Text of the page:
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If NBA Teams Want to Take a Real Stand, Now Is Their Chance. But We Haven't Seen It Yet

In the wake of George Floyd’s killing at the knee of a Minneapolis police officer, NBA teams have mostly been sympathetic on social media. What will they do after the conversation?

Unless you’re living in the bunker the president uses to hide from protesters and your phone battery has died, if you’re a sports fan, you’ve seen your favorite team release a statement about the killing of George Floyd, a Minneapolis resident who was pleading for his life while an officer kneeled on his neck for nearly nine minutes, while three other officers watched. These statements all offer very similar platitudes. A stand against injustice! A strong condemnation of racism! A commitment to equality! A pledge to listen! The vast majority of these statements also fail to mention the specific institution responsible for Floyd’s death: the police.

This is—to say the least—an uncomfortable time in this nation’s history. A pandemic that’s killed more than 100,000 people continues to endanger lives. Major cities are putting their populations under curfew as a countermeasure to protests against police brutality, criminalizing those who wish to speak out. And the president, in between using his Facebook account to threaten violence against citizens, is trying to tweet through it. The last few weeks have increasingly felt as if they are leading toward a make-or-break moment, and individuals and institutions alike are going to have to decide whether they want to fall on the side of antiracism and everything that requires, or whether they’ll simply be happy with life returning to the status quo—even if that status quo has led to the events of the past few weeks.

While the NBA hasn’t explicitly sought to position itself as a progressive sports league (there’s that pesky salary cap!), it’s benefited from that reputation over the past few years. And that reputation stems largely from not silencing its politically inclined players, the majority of whom are Black and have spoken out about issues pertaining but not limited to Donald Trump, school shootings, and systemic racism. Meanwhile, the league itself is somewhere much closer to the other end of the spectrum, most recently working with Trump to bring back players from overseas so the league can start resuming to make money during a pandemic. The NBA definitely likes to consider itself forward-thinking, even if that largely comes from the efforts of its labor force and less so from its higher levels. But how the league reacts to Floyd’s murder will shine a spotlight on what “forward-thinking” really means.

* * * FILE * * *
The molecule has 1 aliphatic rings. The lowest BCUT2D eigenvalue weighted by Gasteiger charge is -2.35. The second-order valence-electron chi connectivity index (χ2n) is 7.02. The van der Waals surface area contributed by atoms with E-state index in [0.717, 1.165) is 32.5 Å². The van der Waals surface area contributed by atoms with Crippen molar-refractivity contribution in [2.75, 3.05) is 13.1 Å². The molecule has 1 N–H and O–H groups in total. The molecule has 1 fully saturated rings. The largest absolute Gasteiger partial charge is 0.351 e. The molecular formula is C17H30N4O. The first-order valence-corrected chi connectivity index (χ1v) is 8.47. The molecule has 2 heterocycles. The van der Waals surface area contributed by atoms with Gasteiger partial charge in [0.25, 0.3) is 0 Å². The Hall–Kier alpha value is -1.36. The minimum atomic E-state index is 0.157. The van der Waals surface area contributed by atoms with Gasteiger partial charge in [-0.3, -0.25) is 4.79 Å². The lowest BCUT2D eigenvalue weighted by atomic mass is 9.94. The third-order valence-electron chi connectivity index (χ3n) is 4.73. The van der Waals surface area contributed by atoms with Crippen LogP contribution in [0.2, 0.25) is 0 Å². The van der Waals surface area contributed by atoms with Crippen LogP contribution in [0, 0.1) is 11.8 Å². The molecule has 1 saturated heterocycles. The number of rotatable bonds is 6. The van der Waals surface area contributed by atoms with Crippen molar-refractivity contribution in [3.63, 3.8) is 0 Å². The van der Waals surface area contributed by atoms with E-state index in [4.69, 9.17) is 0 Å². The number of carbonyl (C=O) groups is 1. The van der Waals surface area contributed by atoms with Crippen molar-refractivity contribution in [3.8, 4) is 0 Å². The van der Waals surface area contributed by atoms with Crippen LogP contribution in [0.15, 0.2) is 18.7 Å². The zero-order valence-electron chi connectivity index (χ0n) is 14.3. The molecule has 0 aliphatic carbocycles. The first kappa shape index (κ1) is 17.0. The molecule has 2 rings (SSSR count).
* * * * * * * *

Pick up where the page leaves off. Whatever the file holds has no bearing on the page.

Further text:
Let’s talk about the Floyd statements put out by nearly every team, except the Knicks, who should be contracted. Many of the statements are aggressively passive, borderline insulting, and frankly weak. Only four teams even released statements that say Floyd was killed or murdered, and of those four, two were written by Black coaches. Most of the PR dumps refer to the “death of” Floyd, or his “loss,” as if he was magically lifted away and not choked out.

In 2020, merely acknowledging systemic racism or social injustices or privilege is not some heroic act. These are ideas people, especially Black people, have been discussing for years. The Warriors put out a statement saying they “condemn, in no uncertain terms, racism and violence perpetrated against the Black community.” You really had to clarify that? Shouldn’t that be your default position already? At best, these types of statements are inoffensive. At worst, they impede change by serving as an illusion of progress without any action to back it up.